The Pharisee who went up to the temple to pray fasted twice a week. But after he prayed he went away empty, deprived of the fruit of his fasting. On the other hand, the tax collector who went up to pray did not fast. Yet God accepted him in preference to the Pharisee who had fasted (see Luke 18:9-14).
Why did Jesus tell this story? So that we may learn that fasting is unprofitable unless it is accompanied by obedience to God. The pagan people of Nineveh fasted, and they won the favor of God. Yet God’s people the Jews sometimes fasted and profited nothing.
Fasting is a medicine. But a medicine, however beneficial it may be, is useless in the hands of an unskilled person. Let us see, then, how the Ninevites fasted, and how they were delivered from divine wrath.
Turn from evil
The king of Nineveh proclaimed: “Let neither man nor beast, herd nor flock, taste anything: let them not feed nor drink water: but let man and beast be covered with sackcloth, and cry mightily unto God” (Jonah 3:7-8, KJV). But was it only such fasting and sackcloth that turned back the unyielding wrath of God?
I insist that it was not. What saved them from God’s anger, rather, was a change of their whole way of life: “Let every one,” said the king, “turn from his evil way” (Jonah 3:8, NKJV). How do we know God responded to their repentance? From the very language of the Scripture itself. For after it speaks of God’s wrath, and their fasting, it goes on to speak of the Ninevites’ reconciliation with God. To teach us the cause of the reconciliation, it says this: “And God saw what they did” (Jonah 3:10).
What did they do that God saw? Had they merely fasted? Had they merely put on sackcloth? Nothing of the sort. Passing over all these points in silence, the text adds, “They turned from their evil way, [and] God repented of the evil which he said he would do to them” (Jonah 3:10).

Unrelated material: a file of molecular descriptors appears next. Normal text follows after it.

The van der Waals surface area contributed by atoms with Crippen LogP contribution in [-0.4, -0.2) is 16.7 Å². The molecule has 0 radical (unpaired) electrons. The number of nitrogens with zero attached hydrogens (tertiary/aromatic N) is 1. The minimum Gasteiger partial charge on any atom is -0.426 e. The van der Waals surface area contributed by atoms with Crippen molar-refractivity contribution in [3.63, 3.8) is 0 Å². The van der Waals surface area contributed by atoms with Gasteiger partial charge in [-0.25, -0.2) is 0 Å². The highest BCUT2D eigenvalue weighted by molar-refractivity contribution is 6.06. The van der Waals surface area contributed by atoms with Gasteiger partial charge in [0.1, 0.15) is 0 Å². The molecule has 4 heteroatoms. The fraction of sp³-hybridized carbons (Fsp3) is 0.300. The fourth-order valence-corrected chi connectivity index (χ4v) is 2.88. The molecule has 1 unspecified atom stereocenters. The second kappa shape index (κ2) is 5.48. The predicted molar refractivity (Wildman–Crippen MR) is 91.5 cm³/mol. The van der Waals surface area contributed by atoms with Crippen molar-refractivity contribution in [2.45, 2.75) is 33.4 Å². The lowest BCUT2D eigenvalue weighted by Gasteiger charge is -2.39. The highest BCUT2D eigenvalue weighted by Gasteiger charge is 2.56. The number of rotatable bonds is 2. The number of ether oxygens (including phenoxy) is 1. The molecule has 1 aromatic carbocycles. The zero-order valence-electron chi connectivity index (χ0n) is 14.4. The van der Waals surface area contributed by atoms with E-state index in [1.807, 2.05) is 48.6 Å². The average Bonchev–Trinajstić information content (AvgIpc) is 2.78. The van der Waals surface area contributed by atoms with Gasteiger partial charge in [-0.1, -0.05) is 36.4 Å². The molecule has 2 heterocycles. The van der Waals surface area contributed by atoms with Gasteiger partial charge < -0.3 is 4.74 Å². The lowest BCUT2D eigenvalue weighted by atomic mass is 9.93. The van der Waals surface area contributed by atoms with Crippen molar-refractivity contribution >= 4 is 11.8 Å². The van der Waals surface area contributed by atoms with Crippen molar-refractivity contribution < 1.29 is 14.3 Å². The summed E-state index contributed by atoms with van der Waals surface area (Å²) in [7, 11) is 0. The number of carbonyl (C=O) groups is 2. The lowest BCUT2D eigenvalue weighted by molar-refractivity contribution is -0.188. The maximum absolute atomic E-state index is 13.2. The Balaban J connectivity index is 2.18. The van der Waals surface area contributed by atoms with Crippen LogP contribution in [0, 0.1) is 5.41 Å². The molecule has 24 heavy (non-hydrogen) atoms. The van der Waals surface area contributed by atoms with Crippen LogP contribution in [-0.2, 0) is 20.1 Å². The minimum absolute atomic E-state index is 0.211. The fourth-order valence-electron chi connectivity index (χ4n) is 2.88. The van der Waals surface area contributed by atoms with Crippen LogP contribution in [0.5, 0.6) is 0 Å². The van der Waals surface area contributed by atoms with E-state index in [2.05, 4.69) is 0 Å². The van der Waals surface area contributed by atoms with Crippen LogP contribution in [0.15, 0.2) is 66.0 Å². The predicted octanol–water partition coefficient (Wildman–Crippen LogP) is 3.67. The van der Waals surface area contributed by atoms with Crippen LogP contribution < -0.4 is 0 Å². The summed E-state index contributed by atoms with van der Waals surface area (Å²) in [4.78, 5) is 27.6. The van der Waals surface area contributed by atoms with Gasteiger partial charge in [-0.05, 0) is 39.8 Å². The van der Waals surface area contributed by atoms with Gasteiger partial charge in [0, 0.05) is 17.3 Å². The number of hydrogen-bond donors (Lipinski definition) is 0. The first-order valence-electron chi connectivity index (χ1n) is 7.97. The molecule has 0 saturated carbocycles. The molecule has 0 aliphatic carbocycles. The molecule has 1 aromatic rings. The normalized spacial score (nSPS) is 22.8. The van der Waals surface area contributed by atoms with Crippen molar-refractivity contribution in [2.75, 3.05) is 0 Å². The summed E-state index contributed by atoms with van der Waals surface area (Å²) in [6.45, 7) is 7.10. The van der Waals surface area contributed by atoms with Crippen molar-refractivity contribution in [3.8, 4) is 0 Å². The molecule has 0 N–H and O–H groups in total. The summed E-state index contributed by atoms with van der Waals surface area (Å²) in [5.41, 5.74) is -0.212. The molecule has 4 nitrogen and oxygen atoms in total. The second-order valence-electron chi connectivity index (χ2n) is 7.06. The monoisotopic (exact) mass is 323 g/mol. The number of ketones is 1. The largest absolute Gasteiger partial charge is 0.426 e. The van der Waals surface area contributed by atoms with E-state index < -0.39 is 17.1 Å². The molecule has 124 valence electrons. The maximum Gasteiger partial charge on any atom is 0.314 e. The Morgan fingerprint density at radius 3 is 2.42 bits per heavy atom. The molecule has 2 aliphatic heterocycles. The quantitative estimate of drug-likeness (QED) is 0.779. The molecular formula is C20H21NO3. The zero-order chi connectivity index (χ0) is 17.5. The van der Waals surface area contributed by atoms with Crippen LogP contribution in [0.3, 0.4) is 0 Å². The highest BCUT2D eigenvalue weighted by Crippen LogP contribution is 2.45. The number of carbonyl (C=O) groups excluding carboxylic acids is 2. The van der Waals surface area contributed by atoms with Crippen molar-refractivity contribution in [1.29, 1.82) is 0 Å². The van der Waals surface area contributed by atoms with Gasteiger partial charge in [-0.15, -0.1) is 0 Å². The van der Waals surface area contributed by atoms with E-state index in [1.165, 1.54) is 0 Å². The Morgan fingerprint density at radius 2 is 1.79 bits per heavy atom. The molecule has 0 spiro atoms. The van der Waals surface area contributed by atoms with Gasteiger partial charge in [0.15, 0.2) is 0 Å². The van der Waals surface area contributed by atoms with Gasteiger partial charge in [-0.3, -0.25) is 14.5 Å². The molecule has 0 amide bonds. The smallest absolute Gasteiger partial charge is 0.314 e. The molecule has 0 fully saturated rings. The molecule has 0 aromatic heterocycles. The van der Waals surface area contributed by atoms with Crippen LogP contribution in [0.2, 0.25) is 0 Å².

Do you see, then, that fasting in itself did not rescue them from this danger? Rather, it was the change of their lives that called forth God’s favor and kindness toward these unbelievers.
Don’t get me wrong: I say these things, not to discredit fasting, but to esteem it. For the value of fasting consists not in abstinence from food, but in withdrawing from sinful practices. In fact, those who limit their fasting only to abstinence from food actually dishonor it.
Evidence of a true fast
Do you fast? Give me proof of it by your good deeds! What kind of good deeds? If you see a poor man, take pity on him! If you see an enemy, be reconciled to him! If you see a friend receiving honor, don’t envy him! If you see an alluring woman, pass her by!
Don’t just fast with your mouth, but also with your eyes, and your ears, and your feet, and your hands, and all the members of your body. Let the hands fast by being cleansed of plunder and greed. Let the feet fast by ceasing to run to immoral shows.
Let the eyes fast by refusing to stare lewdly at lovely faces. After all looking is the food of the eyes. If what we look upon is immoral or forbidden, it mars our fast and upsets the whole safety of our soul. But if what we look upon is moral and safe, it adorns our fasting. Wouldn’t it be most absurd to abstain from lawful food because of a fast, but at the same time to touch with the eyes what is unlawful?
Let the ear fast as well. The fasting of the ear consists in refusing to pay attention to evil gossip and slander.
Let the mouth, too, fast from disgraceful speech and criticisms. For what does it profit us if we abstain from the flesh of birds and fish, yet bite and devour our brothers? Those who speak evil eat the flesh of their brothers and bite the body of their neighbors. Because of this Paul utters the fearful saying: “If you bite and devour one another beware, lest you be consumed by one another” (Galatians 5:15, NKJV). You have not fixed your teeth in their flesh, but you have fixed your slander in their souls, and inflicted on them a wound of evil suspicion. You have harmed, in a thousand ways, both yourself and them.
Let us consider, then, let us ponder, let us resolve how we may live according to these instructions. Let us exert ourselves in every way possible. If we set our lives in order, I promise you that we will see a great deliverance in answer to our prayers.
About the author: John Chrysostom (c. 347-407) was the bishop of ancient Constantinople, the second capital of the Roman Empire. He was famed for his eloquent preaching, which earned him the moniker “Golden-Mouthed” (in Greek, “Chrysostom”). This excerpt comes from his “Third Homily on the Statues.”
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